Dr. Joel Schlessinger discusses itchy, small blisters on fingers with
When unexpected skin care symptoms arise, it can be hard to determine if what you’re experiencing is harmless or serious. explains thousands of different symptoms and what you need to know, complete with expert knowledge. In the website’s latest entry, Dr. Joel Schlessinger covered how to care for small, itchy blisters on fingers.

Itchy blisters on fingers aren’t the same as other blisters, Dr. Joel Schlessinger explains.

Blisters can be caused by a variety of injuries including burns, frostbite, spider bites, pinching and some infections. Small, itchy blisters on fingers aren’t a sign of injury, but rather a form of eczema.

“Itchy, small blisters on the fingers are often simply a condition called dyshidrotic eczema, a form of dry or irritated skin,” Dr. Joel Schlessinger says.

Although these blisters can be itchy and uncomfortable, a hands-off approach is best in the long run.

“It is important not to pick at them or open them up, as that can result in more issues and prolonged irritation,” says Dr. Joel Schlessinger explains.

Dr. Joel Schlessinger shares how to treat these bothersome blisters.

There are treatment products available that can help minimize the itching and irritation that accompany these blisters.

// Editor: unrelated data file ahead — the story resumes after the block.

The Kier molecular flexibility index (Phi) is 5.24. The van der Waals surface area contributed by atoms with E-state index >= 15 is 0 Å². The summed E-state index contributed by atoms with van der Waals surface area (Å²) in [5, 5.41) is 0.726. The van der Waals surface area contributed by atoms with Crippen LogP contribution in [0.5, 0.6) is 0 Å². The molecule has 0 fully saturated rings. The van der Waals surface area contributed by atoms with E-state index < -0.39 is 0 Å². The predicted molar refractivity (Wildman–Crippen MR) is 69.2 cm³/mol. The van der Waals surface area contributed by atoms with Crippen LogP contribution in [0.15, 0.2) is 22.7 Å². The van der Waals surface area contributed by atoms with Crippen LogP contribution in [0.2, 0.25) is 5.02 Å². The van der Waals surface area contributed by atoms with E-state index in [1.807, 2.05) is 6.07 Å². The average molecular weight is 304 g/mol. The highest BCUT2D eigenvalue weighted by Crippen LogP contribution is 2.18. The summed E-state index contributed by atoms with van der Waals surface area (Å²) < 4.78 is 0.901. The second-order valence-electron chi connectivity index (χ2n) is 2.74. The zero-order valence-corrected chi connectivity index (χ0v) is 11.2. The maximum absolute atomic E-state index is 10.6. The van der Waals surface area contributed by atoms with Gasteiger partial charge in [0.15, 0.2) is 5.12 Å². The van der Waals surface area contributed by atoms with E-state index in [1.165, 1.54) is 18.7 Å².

“Try to moisturize them or use a topical steroid if available such as FixMySkin Healing Body Balm Unscented with 1% Hydrocortisone,” Dr. Joel Schlessinger shares. “This can result in improvement, but if there is a continued irritant such as handwashing, detergents or a contact allergy to rings or clothes, these will have to be avoided to allow the area to improve.”

Additionally, never pop any blister on your body as this can prevent healing.

“Many times I am asked what the ‘water’ or ‘fluid’ is inside of the blisters,” Dr. Joel Schlessinger says. “This is only serum (a form of infection or trauma-fighting fluid) that is sent to heal the area. Opening up the area or washing it away delays healing, so it is best to avoid unroofing the blisters.”